Bond yield curve inverts, as traders fear tighter liquidity
Market jitters continue on the outlook of sharply tighter domestic rates, especially after recent soft economic data
China’s regulatory efforts to curb lending in the financial markets are causing traders to dump short-term bonds, creating a rare inversion in the Chinese Treasury Bond yield curve.
A normal yield curve slopes upwards because longer-dated bonds should carry higher returns than shorter-dated ones, to compensate for the chance of risk events occurring within a longer investment time frame.
But a surge in bond yields of 115 to 150 basis points since October has created inversions in several parts of China’s curve.
The one-year yield is trading at 3.665 per cent on Friday, above the 10-year yield of 3.655 per cent – its first inversion for the spread on record – its first inversion for the spread on record.
While China is aiming to reduce risk in the shadow banking sector, analysts suggest it is creating an inverted yield curve as traders buy the long-term bonds and dump short-end notes in preparation for a potential cash crunch.
“Traders would rather buy 10-year bonds because they are more easily sold if there is major funding squeeze,” said David Qu, markets economist at ANZ.
“They are avoiding the short end, however, especially one-year notes, given their over-supply.”
An inverted yield curve typically occurs when a central bank believes economic growth and inflation will be higher, but bond investors are not convinced of this.
In the US, an inverted yield curve correctly predicted the last seven recessions, when short-term interest rate yields were higher than longer-term rates.
China is unlikely to see a recession anytime soon, given it is still considered a developing nation.
It’s last one was from a different era in the 1960s/1970s. But its target of 6.5 per cent economic growth in 2017 will be its slowest pace this century.
There are certainly market fears, too, that the current bout of regulatory tightening aimed at wealth management products may be too aggressive, and that may lead to sharply tighter domestic liquidity conditions which in turn would increase risk in other parts of the financial sector.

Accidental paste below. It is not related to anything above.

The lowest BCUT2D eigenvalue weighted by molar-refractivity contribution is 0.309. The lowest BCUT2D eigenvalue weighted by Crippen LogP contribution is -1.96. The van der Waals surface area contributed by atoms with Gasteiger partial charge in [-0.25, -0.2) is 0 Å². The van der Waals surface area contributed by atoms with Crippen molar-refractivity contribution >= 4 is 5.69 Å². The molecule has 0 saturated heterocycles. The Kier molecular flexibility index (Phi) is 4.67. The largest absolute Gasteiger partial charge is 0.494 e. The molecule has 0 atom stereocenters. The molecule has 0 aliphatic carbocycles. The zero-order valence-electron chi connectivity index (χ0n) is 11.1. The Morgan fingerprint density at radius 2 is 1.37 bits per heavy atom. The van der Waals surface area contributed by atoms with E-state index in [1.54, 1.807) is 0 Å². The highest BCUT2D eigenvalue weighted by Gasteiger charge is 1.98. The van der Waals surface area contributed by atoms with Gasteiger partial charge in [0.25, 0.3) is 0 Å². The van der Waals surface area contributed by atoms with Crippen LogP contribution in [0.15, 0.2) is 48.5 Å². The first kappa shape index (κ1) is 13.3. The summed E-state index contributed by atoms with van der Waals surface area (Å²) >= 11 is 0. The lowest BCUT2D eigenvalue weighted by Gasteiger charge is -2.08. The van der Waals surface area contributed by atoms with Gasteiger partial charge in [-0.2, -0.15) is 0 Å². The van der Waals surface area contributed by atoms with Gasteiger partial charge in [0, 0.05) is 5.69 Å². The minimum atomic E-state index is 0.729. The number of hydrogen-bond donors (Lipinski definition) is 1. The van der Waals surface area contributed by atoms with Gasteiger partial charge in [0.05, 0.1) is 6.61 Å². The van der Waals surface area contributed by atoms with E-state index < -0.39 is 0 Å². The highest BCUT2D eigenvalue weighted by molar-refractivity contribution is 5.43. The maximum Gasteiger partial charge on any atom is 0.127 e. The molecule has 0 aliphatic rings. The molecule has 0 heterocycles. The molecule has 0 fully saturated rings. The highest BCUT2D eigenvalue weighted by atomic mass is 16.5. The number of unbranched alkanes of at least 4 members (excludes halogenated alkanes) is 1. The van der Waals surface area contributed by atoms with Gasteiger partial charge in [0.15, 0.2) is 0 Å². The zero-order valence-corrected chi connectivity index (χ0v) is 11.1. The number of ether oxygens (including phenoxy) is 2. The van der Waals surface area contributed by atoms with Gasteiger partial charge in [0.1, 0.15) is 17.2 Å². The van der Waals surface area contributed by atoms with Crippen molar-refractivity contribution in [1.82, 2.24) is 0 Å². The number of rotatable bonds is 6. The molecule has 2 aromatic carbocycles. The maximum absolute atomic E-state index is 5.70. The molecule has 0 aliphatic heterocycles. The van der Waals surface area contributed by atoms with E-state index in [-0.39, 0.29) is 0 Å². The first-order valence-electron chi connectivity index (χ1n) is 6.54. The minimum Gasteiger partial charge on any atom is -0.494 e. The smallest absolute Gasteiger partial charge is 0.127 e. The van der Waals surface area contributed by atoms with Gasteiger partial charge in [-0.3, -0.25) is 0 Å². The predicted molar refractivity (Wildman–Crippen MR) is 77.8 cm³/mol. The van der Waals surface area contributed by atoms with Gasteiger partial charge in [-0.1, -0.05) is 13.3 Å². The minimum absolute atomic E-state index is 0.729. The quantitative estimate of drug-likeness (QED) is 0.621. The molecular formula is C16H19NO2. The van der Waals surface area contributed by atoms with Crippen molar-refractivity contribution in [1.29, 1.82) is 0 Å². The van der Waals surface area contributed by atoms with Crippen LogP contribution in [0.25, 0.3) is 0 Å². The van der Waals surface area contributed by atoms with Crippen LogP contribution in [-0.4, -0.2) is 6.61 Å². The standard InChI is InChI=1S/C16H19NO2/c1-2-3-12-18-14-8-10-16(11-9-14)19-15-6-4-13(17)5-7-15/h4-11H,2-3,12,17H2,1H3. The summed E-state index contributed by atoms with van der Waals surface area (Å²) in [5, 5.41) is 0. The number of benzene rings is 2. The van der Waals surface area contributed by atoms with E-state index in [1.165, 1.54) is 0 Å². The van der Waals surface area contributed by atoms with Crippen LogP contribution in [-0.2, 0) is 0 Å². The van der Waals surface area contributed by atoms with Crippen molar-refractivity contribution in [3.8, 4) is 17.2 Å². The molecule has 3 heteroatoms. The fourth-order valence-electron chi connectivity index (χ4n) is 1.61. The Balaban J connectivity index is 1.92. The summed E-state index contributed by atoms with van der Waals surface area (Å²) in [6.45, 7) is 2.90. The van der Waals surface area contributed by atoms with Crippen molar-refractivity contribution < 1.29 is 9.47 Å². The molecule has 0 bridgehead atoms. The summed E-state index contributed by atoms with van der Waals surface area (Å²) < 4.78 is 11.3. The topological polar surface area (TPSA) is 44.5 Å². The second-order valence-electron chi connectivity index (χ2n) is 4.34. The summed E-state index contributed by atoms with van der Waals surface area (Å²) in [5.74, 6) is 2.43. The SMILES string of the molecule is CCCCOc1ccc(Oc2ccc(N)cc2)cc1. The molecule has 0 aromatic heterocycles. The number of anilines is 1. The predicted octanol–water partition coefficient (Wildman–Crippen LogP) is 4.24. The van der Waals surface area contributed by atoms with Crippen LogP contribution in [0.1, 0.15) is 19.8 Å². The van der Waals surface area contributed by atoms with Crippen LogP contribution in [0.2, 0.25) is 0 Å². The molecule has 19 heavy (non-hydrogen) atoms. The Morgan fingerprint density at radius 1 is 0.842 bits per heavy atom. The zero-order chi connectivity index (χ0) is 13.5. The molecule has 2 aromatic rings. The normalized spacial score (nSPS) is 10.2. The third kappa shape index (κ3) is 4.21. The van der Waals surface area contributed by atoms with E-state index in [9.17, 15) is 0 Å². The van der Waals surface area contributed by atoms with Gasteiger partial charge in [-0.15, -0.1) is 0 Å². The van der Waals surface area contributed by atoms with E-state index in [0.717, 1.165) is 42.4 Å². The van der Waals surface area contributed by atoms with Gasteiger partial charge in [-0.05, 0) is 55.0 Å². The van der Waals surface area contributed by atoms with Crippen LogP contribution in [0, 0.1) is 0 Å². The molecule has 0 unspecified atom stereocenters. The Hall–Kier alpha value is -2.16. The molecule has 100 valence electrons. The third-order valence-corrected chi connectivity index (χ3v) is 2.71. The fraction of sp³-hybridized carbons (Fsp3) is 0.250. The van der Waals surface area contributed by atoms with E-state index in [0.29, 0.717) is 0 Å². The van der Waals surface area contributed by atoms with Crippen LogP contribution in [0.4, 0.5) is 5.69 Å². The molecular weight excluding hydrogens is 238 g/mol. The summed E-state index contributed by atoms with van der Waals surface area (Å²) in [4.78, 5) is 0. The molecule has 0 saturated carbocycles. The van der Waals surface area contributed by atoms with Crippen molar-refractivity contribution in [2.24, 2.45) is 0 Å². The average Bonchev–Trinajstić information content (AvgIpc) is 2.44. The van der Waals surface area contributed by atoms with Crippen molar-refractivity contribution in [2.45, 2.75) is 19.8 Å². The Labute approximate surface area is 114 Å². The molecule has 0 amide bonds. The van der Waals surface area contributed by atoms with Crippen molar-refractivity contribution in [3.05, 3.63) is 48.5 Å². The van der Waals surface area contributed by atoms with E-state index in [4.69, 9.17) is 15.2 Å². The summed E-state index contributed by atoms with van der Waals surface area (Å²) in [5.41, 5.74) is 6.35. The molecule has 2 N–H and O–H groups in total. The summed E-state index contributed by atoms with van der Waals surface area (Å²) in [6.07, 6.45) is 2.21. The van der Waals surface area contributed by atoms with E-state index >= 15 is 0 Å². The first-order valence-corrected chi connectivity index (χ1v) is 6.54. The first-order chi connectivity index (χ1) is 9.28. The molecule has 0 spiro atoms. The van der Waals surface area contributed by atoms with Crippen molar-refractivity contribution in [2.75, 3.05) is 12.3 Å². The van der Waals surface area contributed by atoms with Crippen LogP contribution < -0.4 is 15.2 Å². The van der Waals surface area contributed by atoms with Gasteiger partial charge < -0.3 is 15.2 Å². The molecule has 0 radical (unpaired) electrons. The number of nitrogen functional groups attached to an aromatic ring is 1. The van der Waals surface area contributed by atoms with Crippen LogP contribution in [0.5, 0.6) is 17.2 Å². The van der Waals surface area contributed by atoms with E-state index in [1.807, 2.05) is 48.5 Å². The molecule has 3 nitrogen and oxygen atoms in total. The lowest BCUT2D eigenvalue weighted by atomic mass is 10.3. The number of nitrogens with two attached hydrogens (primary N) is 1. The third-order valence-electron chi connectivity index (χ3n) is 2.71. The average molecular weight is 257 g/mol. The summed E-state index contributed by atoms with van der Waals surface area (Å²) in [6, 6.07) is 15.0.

“Overly fast and strict tightening could easily cause liquidity problems to small- and medium-sized Chinese banks because they have relatively high borrowing costs, and this could spread to the entire financial system,” according to Chinese research company CEBM Group analysts Zhong Zhengsheng and Zhang Lu.
The People’s Bank of China seems to be already shifting to a more neutral monetary policy stance from one with a tight bias in an effort to alleviate pressure from the tight financial regulations in order to avoid such market panic and systemic financial risks.
The central bank has also recently signalled it will avoid a excessively weak yuan in an effort to ward off capital outflows that would add to tighter domestic liquidity conditions.
It tweaked its formula in calculating the daily yuan reference rates while it is said to have also engineered a spike in offshore yuan rates that was aimed at crushing speculators which are bearish on the currency.
“Any fears of a one-off depreciation that is similar to the sharp yuan drop seen in August 2015 is now off the table,” according to Neeraj Seth, head of Asian credit at BlackRock.
However market jitters continue on the outlook of sharply tighter domestic rates, especially after recent soft economic data.
Caixin/Markit Manufacturing Purchasing Managers’ index fell to 49.6, below the 50-point mark, showing contraction for the first time in nearly a year.
Producer price index inflation data, released on Friday, also slowed to 5.5 per cent from a year earlier in May because of easing food prices. The data points to a continuing lower trend for the rest of the year, which accompanied with a rise in funding cost would lead to increasing real interest rates for Chinese corporates, Qu said.
The average loan interest rose to 5.53 per cent at the end of the first quarter in 2017, compared with 5.2 per cent at the end of 2016, according to the quarterly central bank monetary policy report.
“The inverted yield curve is unlikely to go away for now,” he adds.